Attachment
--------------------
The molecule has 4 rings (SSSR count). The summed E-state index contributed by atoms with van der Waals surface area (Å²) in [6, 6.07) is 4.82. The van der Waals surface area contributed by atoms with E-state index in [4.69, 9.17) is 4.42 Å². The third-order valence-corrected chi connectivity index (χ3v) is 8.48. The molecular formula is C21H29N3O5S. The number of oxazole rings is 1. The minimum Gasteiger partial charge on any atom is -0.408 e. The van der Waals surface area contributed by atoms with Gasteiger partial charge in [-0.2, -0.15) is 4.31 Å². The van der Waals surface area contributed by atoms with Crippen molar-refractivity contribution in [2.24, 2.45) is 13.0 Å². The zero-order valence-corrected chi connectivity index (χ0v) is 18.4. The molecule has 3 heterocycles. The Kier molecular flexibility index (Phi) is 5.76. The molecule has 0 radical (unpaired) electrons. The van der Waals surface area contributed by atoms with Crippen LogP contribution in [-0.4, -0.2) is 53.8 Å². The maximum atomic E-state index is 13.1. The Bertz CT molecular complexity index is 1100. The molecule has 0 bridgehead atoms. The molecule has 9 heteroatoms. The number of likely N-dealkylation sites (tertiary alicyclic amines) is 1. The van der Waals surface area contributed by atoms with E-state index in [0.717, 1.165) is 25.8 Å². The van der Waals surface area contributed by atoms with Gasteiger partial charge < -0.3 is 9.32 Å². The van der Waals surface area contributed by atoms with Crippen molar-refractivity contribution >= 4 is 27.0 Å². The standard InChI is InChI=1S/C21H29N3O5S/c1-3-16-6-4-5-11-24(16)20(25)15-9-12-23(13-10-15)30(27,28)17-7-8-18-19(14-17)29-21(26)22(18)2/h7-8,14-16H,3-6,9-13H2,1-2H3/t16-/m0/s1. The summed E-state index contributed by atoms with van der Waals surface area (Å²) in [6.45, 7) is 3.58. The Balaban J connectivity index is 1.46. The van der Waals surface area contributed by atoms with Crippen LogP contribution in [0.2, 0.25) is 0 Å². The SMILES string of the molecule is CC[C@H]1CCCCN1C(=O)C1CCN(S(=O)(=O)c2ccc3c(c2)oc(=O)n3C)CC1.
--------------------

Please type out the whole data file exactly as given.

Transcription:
The molecule has 4 rings (SSSR count). The summed E-state index contributed by atoms with van der Waals surface area (Å²) in [6, 6.07) is 4.82. The van der Waals surface area contributed by atoms with E-state index in [4.69, 9.17) is 4.42 Å². The third-order valence-corrected chi connectivity index (χ3v) is 8.48. The molecular formula is C21H29N3O5S. The number of oxazole rings is 1. The minimum Gasteiger partial charge on any atom is -0.408 e. The van der Waals surface area contributed by atoms with Gasteiger partial charge in [-0.2, -0.15) is 4.31 Å². The van der Waals surface area contributed by atoms with Crippen molar-refractivity contribution in [2.24, 2.45) is 13.0 Å². The zero-order valence-corrected chi connectivity index (χ0v) is 18.4. The molecule has 3 heterocycles. The Kier molecular flexibility index (Phi) is 5.76. The molecule has 0 radical (unpaired) electrons. The van der Waals surface area contributed by atoms with Crippen LogP contribution in [-0.4, -0.2) is 53.8 Å². The maximum atomic E-state index is 13.1. The Bertz CT molecular complexity index is 1100. The molecule has 0 bridgehead atoms. The molecule has 9 heteroatoms. The number of likely N-dealkylation sites (tertiary alicyclic amines) is 1. The van der Waals surface area contributed by atoms with E-state index in [0.717, 1.165) is 25.8 Å². The van der Waals surface area contributed by atoms with Gasteiger partial charge < -0.3 is 9.32 Å². The van der Waals surface area contributed by atoms with Crippen molar-refractivity contribution >= 4 is 27.0 Å². The standard InChI is InChI=1S/C21H29N3O5S/c1-3-16-6-4-5-11-24(16)20(25)15-9-12-23(13-10-15)30(27,28)17-7-8-18-19(14-17)29-21(26)22(18)2/h7-8,14-16H,3-6,9-13H2,1-2H3/t16-/m0/s1. The summed E-state index contributed by atoms with van der Waals surface area (Å²) in [6.45, 7) is 3.58. The Balaban J connectivity index is 1.46. The van der Waals surface area contributed by atoms with Crippen LogP contribution in [0.2, 0.25) is 0 Å². The SMILES string of the molecule is CC[C@H]1CCCCN1C(=O)C1CCN(S(=O)(=O)c2ccc3c(c2)oc(=O)n3C)CC1.